Abstaining from meat is an act of remembrance in two ways.
The first, of course is being thoughtful each week, that every Friday commemorates the death of Jesus in our preparation to receive Him in Eucharist.
The second, is a remembrance of the poor, who rarely eat meat. It’s a weekly call to give time, talent and treasure to the poor.
"The fish symbol was used in the Early Church as a representation of Christ:
Some Christians believe that a second link between their religion and the fish symbol is seen in the Greek word for fish (ichthus, spelled: Iota Chi Theta Upsilon Sigma).
That is an acrostic which has many translations in English.
The most popular appears to be “Jesus Christ, Son of God, Savior”
[Iesous (Jesus) CHristos (Christ) THeou (God) Uiou (Son) Soter (Savior)].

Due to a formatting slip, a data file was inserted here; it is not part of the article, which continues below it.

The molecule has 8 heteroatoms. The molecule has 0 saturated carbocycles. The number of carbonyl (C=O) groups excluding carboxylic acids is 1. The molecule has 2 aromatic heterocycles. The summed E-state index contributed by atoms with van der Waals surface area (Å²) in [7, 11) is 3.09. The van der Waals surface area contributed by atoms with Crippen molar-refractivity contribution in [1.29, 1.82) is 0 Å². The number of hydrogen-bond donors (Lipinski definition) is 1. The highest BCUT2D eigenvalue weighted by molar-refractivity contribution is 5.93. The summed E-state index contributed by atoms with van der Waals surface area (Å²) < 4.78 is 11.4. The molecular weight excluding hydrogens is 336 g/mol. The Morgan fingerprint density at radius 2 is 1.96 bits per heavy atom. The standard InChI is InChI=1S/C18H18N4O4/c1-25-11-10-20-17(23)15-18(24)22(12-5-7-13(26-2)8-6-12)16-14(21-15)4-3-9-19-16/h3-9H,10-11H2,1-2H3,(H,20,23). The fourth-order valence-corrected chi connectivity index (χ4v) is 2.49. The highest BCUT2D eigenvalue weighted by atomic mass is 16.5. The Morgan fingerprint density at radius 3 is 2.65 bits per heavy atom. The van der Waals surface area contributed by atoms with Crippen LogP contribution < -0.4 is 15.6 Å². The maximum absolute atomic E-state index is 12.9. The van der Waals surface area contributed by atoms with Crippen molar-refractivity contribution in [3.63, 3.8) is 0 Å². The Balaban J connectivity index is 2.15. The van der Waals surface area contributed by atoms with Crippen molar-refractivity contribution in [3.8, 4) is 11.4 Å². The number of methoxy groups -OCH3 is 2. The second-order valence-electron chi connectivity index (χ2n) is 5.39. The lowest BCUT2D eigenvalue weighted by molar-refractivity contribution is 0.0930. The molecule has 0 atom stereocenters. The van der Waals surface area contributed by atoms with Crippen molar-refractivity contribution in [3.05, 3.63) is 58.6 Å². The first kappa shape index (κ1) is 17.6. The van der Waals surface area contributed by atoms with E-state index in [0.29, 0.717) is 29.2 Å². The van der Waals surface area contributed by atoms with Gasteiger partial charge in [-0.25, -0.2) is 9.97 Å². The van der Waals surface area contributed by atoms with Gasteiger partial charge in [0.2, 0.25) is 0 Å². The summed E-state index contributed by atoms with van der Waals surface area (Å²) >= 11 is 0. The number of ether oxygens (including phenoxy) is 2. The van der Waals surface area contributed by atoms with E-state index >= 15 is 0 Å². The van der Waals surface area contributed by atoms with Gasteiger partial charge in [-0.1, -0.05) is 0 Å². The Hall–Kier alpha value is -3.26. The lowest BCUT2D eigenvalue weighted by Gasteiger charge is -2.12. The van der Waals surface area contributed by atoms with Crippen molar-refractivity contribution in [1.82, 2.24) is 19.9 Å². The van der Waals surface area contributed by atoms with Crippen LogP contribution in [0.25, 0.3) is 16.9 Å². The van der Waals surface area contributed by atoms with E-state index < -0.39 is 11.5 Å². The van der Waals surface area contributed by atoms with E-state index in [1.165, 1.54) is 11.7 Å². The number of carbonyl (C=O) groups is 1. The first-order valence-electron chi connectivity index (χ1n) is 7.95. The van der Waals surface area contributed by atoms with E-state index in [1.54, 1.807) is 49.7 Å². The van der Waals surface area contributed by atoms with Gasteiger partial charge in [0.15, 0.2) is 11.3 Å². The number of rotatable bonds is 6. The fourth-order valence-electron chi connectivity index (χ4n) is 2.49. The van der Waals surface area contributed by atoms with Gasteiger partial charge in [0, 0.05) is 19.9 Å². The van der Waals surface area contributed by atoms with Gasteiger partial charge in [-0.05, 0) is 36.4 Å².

Alternative meanings (in order of decreasing popularity on the Internet) are:
“Jesus Christ, God’s Son, Savior.”
“Jesus Christ, of God, the Son, the Savior”
“Jesus Christ, the Son of God, Savior.”
“Jesus Christ, God’s Son, our Savior”
“Jesus Christ God Son Savior”
An acrostic is an “arrangement of words in which the first letter of each line ordinarily combines with others to form a word or words or the alphabet.”
The Apostles were often referred to as “fishers of men”.
Followers of Christianity were called Pisciculi; the root of this Latin word is “fish”.
The symbols of “sacramental fish, with wine and a basket of bread represents the Eucharist and the Last Supper in Christian art.”
The symbol was simple to draw and was often used among Christians as a type of password during times of persecution by the Roman government. If two strangers met and were unsure whether each other was a Christian, one would draw an arc in the earth ). If the other were a Christian, they would complete the symbol with a reverse arc: (), forming the outline of a fish.
According to Albatrus.org: “When threatened by Romans in the first centuries after Christ, Christians used the fish [symbol to] mark meeting places and tombs, or to distinguish friends from foes.”"